Construction of affordable housing in Kirkcaldy has been blocked as tenants would have to keep their windows closed to shut out noise.
The 152 houses and flats would have been built on land north of Nairn Street, near the Forbo flooring factory and other industrial units.
Councillors agreed the development, where part of the Nairn’s linoleum works once stood, was unsuitable as residents would suffer too much noise from the industrial uses and the nearby road and railway line.
Springfield Properties, which is to appeal the decision, was denied planning permission for several four and three-storey blocks of flats and terraced and semi-detached properties for mid-market and social rent.
The Larbert-based company said the estate, run by Kingdom Housing Association, would have given 152 families new, modern homes.
The north-west side of the development would have fronted onto the factory, with properties there requiring three-metre high acoustic barriers.
In her report to Fife Council’s central area planning committee planner Natasha Cockburn said the proposal would see a brownfield site transformed into much-needed affordable housing.
However, she said noise impact assessment found windows on half of the site would have to remain closed to meet standards.
Nearby businesses could also suffer, she said, if complaints were made about noise levels.
She said: “Residents would be subject to unacceptable noise levels both internally and externally, to the detriment of residential amenity and to the detriment of the existing neighbouring commercial businesses.”
Councillors agreed the planning application should be refused in the interests of residential amenity and prejudicial impact on neighbouring businesses.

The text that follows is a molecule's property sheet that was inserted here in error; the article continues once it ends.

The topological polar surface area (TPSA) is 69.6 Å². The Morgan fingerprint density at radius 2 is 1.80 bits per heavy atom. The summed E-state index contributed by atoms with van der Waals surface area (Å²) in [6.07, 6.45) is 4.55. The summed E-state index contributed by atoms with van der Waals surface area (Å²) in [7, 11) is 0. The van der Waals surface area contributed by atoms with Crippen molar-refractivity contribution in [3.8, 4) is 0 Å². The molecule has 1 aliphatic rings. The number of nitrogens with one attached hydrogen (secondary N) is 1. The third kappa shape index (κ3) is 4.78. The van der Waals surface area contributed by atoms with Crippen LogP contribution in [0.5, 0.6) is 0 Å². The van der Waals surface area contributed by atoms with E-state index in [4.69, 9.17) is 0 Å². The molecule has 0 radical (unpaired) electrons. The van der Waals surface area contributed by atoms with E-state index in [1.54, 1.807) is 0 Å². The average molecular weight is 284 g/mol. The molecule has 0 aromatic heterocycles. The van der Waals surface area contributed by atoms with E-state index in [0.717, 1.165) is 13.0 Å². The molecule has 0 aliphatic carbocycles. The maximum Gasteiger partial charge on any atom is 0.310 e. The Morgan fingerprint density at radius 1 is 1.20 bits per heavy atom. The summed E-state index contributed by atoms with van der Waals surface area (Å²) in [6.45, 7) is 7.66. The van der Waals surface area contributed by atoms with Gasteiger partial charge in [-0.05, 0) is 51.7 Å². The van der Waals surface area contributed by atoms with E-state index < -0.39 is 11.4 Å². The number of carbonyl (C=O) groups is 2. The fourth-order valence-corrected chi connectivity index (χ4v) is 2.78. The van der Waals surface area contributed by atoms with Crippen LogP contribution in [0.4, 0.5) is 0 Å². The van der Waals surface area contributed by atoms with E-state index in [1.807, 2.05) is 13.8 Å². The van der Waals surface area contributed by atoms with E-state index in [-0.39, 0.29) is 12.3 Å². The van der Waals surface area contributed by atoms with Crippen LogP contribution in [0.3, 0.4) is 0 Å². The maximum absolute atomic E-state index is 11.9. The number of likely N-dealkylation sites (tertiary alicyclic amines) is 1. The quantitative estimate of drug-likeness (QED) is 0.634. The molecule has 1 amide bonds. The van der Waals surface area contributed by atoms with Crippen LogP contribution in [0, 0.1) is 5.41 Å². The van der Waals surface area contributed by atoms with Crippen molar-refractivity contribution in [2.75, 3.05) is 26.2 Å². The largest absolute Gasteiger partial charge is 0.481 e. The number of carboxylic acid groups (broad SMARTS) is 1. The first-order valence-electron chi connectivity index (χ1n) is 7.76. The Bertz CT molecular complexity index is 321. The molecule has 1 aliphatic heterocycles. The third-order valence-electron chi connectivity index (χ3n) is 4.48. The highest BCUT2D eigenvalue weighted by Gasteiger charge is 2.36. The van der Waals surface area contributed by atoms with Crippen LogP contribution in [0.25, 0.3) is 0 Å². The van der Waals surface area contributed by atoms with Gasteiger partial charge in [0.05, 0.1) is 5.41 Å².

Springfield Properties chief executive Innes Smith said: “We are very disappointed that this application has been refused.
“There is a shortage of affordable housing across Scotland and a local housing association had already committed to buying this development.
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“Everyone in Scotland deserves to have a good house to live in. Development of this site would see 152 families and individuals housed in new, modern, inexpensive to run affordable homes.
“In addition, the three years of construction would create local jobs and apprenticeships.”
He also said the decision was confusing as the site was identified for development in Fife Council’s local plan and it had proposed a “good solution” to dealing with noise.
He added: “We fully intend to appeal this decision.”
FIFEplan allocates the site for development, with residential use preferred for part of it.